Gov. Stitt at risk of removal from Tulsa Race Massacre Centennial Commission after bill signing

TULSA, Okla. — Oklahoma Gov. Kevin Stitt could be removed from the 1921 Tulsa Race Massacre Centennial Commission after his recent signing of a controversial bill into law.

Stitt signed House Bill 1775 on Friday afternoon, essentially banning schools from teaching certain topics about race and gender.

MORE >>> Gov. Stitt signs bill banning Oklahoma schools from teaching certain topics about race, gender

The Centennial Commission, which has been preparing to mark 100 years since the Tulsa Race Massacre later this month, sent a letter to Stitt on Tuesday asking for a response.

The commission disputes Stitt’s claims that the bill would bring Oklahomans together.

In the letter, they ask the governor to respond to their concerns or else they’ll consider it an official resignation from its membership.

Members of the 1921 Race Massacre Centennial Commission held a press conference Tuesday afternoon along with 107-year-old Massacre survivor Mother Viola Fletcher and descendants of survivors. During the press conference, community members talked about Gov. Stitt’s and Mayor G.T. Bynum involvement on the commission as well as reparations for descendants.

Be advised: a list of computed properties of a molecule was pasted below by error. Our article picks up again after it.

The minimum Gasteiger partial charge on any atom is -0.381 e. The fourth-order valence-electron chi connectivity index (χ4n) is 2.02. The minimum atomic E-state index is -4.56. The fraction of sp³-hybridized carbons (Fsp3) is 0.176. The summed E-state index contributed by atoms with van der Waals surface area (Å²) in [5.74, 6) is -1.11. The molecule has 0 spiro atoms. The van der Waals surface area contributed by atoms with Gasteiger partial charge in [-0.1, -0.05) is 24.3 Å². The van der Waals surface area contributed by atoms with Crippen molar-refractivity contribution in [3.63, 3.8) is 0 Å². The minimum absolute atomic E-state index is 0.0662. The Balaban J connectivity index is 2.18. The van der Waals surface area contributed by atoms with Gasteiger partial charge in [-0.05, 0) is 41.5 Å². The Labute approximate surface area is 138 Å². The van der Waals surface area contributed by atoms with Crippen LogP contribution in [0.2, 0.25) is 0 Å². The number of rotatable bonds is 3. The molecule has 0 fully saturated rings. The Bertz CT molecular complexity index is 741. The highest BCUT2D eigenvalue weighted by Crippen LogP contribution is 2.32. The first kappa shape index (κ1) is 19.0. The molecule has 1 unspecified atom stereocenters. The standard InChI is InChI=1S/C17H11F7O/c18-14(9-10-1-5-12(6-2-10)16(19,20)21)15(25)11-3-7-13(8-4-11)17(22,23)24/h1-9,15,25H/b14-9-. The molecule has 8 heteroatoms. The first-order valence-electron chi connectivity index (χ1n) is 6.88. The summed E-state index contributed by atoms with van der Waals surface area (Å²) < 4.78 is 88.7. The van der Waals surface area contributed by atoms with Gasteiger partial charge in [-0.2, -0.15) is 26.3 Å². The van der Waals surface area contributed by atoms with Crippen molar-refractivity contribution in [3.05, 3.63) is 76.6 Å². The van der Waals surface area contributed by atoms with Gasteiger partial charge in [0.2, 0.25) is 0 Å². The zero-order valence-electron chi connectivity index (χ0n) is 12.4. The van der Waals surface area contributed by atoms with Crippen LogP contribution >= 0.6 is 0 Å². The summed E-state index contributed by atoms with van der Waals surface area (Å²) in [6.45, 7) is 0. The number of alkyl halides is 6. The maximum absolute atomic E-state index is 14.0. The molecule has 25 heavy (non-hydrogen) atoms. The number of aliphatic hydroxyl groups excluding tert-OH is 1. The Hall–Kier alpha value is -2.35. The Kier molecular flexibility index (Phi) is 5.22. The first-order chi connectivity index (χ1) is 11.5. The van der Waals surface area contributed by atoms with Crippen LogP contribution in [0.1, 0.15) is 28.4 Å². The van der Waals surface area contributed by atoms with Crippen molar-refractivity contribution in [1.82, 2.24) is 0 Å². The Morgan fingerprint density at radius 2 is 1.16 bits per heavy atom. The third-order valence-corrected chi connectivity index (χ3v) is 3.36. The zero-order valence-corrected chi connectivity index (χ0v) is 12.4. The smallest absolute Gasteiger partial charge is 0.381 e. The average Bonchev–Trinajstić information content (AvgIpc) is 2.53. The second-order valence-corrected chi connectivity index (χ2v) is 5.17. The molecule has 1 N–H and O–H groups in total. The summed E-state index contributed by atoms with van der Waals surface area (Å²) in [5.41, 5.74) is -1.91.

The office of Governor Kevin Stitt released the following statement:

“Governor Stitt and the First Lady both strongly support reconciliation, healing and the rebirth of Tulsa’s Greenwood District, and have worked with the 1921 Race Massacre Centennial Commission on multiple productive events.

“While it has become clear that Mr. Armstrong does not speak for the entire Centennial Commission, it is disappointing that some commission members feel that a common-sense law preventing students from being taught that one race or sex is superior to another is contrary to the mission of reconciliation and restoration.

“Governor Stitt issued Executive Order 2021-12 as a signing statement to expressly direct that the Tulsa Race Massacre, and all historical events included in the Oklahoma Academic Standards, must still be taught in our schools. The governor believes that any other interpretation of this legislation is misguided and fundamentally inaccurate, and that position was expressed to the Centennial Commission before the bill was signed into law.”